Our County’s CattleWoman of the Year

Meet behind-the-scenes star of our CattleWomen's Association, Charlotte Cabral.

Despite our proximity to urban areas, San Benito county has a thriving CattleWomen’s Association. Whether they are hosting a Pedro Party or History Night at the 19th Hole, there’s an important person behind the scenes communicating (by email these days) and rounding up those that appreciate the cattle business. That’s Charlotte Cabral, CattleWomen’s secretary and this year’s San Benito CattleWoman of the Year.
Charlotte Cabral went to Jefferson Elementary School down is the southern end of the county and then graduated from San Benito High School. She was involved in 4H and horseback riding growing up. Today, she is an accountant for Tiffany Motors. Her family has been in San Benito County for four generations. Like many children raised on area ranches, she feels those early lessons are a large part of her personality and her success.
BenitoLink wanted to learn a little more about Charlotte and her agricultural background. Since Charlotte is new to BenitoLink, we showed her how to post an article. We got to learn more about Charlotte and Charlotte learned a few ins and outs about how to share on BenitoLink.

What is it like for you to be a Cattlewoman of the Year?
I feel greatly rewarded for all the work I have done throughout the years of service. It is such an honor. It brought back memories of when my mom received this wonderful award. My mom was one of the founders of our County’s Cattlewomen.

As CattleWoman of the Year, what kind of responsibilities will you have?
I do not feel my responsibilities have changed as I have continued to chair the same committees and I am still the secretary.
I attended the State Cattlewomens’ Convention in November 2012. I got so many well wishes and congratulation cards. I think this position could be used more to communicate with community about the ranching industry.

What kinds of jobs did you have as a kid and what did they teach you?
Growing up on a horse breeding ranch/hay ranch and working side by side with my dad and brother I feel it taught me a lot.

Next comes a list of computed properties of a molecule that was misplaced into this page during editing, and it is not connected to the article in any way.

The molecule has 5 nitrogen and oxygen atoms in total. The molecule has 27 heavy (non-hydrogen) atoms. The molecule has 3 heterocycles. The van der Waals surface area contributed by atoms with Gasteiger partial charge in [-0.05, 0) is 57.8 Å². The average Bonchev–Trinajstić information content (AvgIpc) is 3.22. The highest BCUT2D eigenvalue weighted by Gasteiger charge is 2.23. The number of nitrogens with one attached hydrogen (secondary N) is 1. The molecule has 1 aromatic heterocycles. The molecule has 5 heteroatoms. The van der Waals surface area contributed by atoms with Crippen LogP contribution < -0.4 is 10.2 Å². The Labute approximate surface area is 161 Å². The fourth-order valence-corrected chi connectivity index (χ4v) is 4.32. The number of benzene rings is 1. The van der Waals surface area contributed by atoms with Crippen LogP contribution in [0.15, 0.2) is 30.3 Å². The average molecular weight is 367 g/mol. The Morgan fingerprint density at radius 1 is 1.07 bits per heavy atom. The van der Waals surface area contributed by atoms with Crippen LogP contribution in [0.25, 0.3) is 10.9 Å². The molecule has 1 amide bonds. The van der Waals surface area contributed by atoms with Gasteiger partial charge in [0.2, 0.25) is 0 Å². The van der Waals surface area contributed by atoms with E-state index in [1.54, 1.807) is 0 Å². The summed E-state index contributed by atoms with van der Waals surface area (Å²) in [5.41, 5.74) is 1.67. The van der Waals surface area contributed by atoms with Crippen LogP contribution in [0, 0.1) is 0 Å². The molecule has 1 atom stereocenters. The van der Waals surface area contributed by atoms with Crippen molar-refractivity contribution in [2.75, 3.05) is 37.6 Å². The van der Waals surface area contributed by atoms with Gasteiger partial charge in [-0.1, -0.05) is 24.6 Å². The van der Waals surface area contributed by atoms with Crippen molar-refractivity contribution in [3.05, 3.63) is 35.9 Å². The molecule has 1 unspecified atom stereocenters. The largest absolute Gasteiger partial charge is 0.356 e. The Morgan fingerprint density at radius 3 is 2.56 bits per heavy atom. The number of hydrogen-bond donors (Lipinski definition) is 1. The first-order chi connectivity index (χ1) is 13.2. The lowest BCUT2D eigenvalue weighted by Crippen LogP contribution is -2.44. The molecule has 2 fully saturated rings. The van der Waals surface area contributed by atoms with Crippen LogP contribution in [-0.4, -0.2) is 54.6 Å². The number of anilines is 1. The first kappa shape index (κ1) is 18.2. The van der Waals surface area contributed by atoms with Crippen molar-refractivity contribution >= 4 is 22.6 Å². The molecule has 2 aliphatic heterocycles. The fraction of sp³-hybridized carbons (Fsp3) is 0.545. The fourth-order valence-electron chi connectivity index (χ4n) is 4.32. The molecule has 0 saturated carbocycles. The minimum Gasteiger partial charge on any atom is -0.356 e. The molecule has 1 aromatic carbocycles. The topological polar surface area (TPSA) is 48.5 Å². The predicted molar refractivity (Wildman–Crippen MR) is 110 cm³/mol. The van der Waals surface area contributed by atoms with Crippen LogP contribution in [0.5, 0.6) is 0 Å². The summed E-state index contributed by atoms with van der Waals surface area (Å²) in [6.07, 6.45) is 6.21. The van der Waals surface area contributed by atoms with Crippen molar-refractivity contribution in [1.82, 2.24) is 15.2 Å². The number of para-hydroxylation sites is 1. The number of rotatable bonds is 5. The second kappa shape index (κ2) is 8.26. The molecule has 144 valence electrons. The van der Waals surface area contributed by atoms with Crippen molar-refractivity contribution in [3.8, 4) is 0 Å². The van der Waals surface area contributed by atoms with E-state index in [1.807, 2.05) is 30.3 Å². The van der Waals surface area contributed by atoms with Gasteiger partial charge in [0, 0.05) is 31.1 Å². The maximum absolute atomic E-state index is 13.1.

I was responsible for helping with moving sprinkler pipe and hauling hay. Driving tractor and operating farm equipment at an early age of 9 taught me to be a responsible driver. I remember my dad telling the story about when he was laid up with a bad case of the flu, he put me on the harrow bed and I was able to get the hay out of the field and stacked in the hay barn by myself. I had other jobs like cleaning box stalls and other ranch chores. I was lucky to be able to ride award-winning horses. I feel all these responsibilities gave me great work ethics.

What memories do you have that may be unlike what most kids today experience growing up?
Oh man, I had so many great experiences growing up on a ranch. I got to work around awesome animals.
I had to walk to and from school a mile every day where I attended a one-room school house at Jefferson Elementary. In high school, we boarded the bus at 6:30 a.m. and got home at 5:30 p.m. (My mom drove this bus for 25 years). We had to make sure our homework was complete by the time we got home as we had chores to do. Milking the cow was added to my chores after my brother left for the navy.
Oh – we got to tube down the San Benito County river all summer as it was always running. My dad dammed up the river for irrigation and was deep enough to swim the horses in there.
We lived off the land. I could go on forever, I just miss being there. My mom told me when I was getting ready to graduate high school that I had to go to town and get a real job.
The General Manager at that time for the Quien Sabe Ranch called the high school and said they were looking for someone that might be interested as a bookkeeper in their feedlot office and my Bookkeeping teacher told them he had the perfect student for them as I was a country girl and is straight A student. (This is where I met my late husband Mark Cabral).

What concerns do you have about the county in relation to ranching and the cattle business?
Even though I am not in the ranching business I still have a passion for this industry because of my upbringing.. My concerns are that there are so many rules and regulations
now that the cattle ranches have to go by. When we have our meetings I hear from our cattlewomen that are still in the business. They have concerns about all the government regulations that they have to conform to i.e.: protecting their stock from predators, water quality issues with runoff, and the Foothills Legacy.

What aspects of ranching do you hope will continue on for decades to come?
The traditional brandings, those mornings getting up early and riding to the neighbors’ to gather cattle. And Roping, roping is an art that I hope we do not lose.

What is it about this county that makes you want to stay? I love the mountain ranges, people and the climate. I wish we could get back to the good ole days where everyone knew one another and life was much simpler.

Note: Just for the record, according to Charlotte, the proper way to write the association’s name is San Benito CattleWomen’s Association, with a capital W . If you’d like to learn more or find out about upcoming events, you can contact her by email:
CHARLOTTE CABRAL @831-637-8925

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Leslie David

Leslie David is a Bay Area independent reporter/producer and is a BenitoLink founding board member. She has produced for radio, television, newspaper and magazines in both California and Wyoming. She was with KRON-TV News in San Francisco as camera-woman, editor and field producer, where she won the Commonwealth Club's Thomas Storke Award with Linda Yee for their series on the Aids Epidemic. She started as a small market news reporter shooting her own 16mm film at KEYT-TV Santa Barbara. Leslie lives on a ranch with her family in San Benito County.